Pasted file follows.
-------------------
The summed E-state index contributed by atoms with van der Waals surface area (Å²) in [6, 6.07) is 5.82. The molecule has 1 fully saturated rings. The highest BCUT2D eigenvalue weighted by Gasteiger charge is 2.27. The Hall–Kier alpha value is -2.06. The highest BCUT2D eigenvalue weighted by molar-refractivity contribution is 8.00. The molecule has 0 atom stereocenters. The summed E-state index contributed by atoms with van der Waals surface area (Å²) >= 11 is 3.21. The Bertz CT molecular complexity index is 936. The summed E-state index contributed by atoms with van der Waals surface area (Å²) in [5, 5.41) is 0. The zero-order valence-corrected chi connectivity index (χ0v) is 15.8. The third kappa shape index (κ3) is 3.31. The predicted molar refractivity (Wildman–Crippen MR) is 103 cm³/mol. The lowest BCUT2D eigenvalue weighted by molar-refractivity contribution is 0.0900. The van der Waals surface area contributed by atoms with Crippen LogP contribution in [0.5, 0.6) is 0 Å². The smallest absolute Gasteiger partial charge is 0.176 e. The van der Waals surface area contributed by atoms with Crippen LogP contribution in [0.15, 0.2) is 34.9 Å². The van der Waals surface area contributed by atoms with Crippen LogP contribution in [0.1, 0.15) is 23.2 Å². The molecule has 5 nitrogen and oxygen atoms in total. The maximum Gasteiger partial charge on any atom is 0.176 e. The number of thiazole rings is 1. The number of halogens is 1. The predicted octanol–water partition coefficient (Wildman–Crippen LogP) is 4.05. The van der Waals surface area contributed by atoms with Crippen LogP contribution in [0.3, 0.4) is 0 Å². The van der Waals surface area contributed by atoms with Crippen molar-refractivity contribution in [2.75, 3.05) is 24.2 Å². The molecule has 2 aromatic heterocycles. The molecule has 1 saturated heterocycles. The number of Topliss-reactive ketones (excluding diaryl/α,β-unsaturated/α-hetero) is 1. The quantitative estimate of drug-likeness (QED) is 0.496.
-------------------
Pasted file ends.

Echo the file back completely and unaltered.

The summed E-state index contributed by atoms with van der Waals surface area (Å²) in [6, 6.07) is 5.82. The molecule has 1 fully saturated rings. The highest BCUT2D eigenvalue weighted by Gasteiger charge is 2.27. The Hall–Kier alpha value is -2.06. The highest BCUT2D eigenvalue weighted by molar-refractivity contribution is 8.00. The molecule has 0 atom stereocenters. The summed E-state index contributed by atoms with van der Waals surface area (Å²) >= 11 is 3.21. The Bertz CT molecular complexity index is 936. The summed E-state index contributed by atoms with van der Waals surface area (Å²) in [5, 5.41) is 0. The zero-order valence-corrected chi connectivity index (χ0v) is 15.8. The third kappa shape index (κ3) is 3.31. The predicted molar refractivity (Wildman–Crippen MR) is 103 cm³/mol. The lowest BCUT2D eigenvalue weighted by molar-refractivity contribution is 0.0900. The van der Waals surface area contributed by atoms with Crippen LogP contribution in [0.5, 0.6) is 0 Å². The smallest absolute Gasteiger partial charge is 0.176 e. The van der Waals surface area contributed by atoms with Crippen LogP contribution in [0.15, 0.2) is 34.9 Å². The van der Waals surface area contributed by atoms with Crippen LogP contribution in [0.1, 0.15) is 23.2 Å². The molecule has 5 nitrogen and oxygen atoms in total. The maximum Gasteiger partial charge on any atom is 0.176 e. The number of thiazole rings is 1. The number of halogens is 1. The predicted octanol–water partition coefficient (Wildman–Crippen LogP) is 4.05. The van der Waals surface area contributed by atoms with Crippen LogP contribution in [0.3, 0.4) is 0 Å². The van der Waals surface area contributed by atoms with Crippen molar-refractivity contribution in [2.75, 3.05) is 24.2 Å². The molecule has 2 aromatic heterocycles. The molecule has 1 saturated heterocycles. The number of Topliss-reactive ketones (excluding diaryl/α,β-unsaturated/α-hetero) is 1. The quantitative estimate of drug-likeness (QED) is 0.496.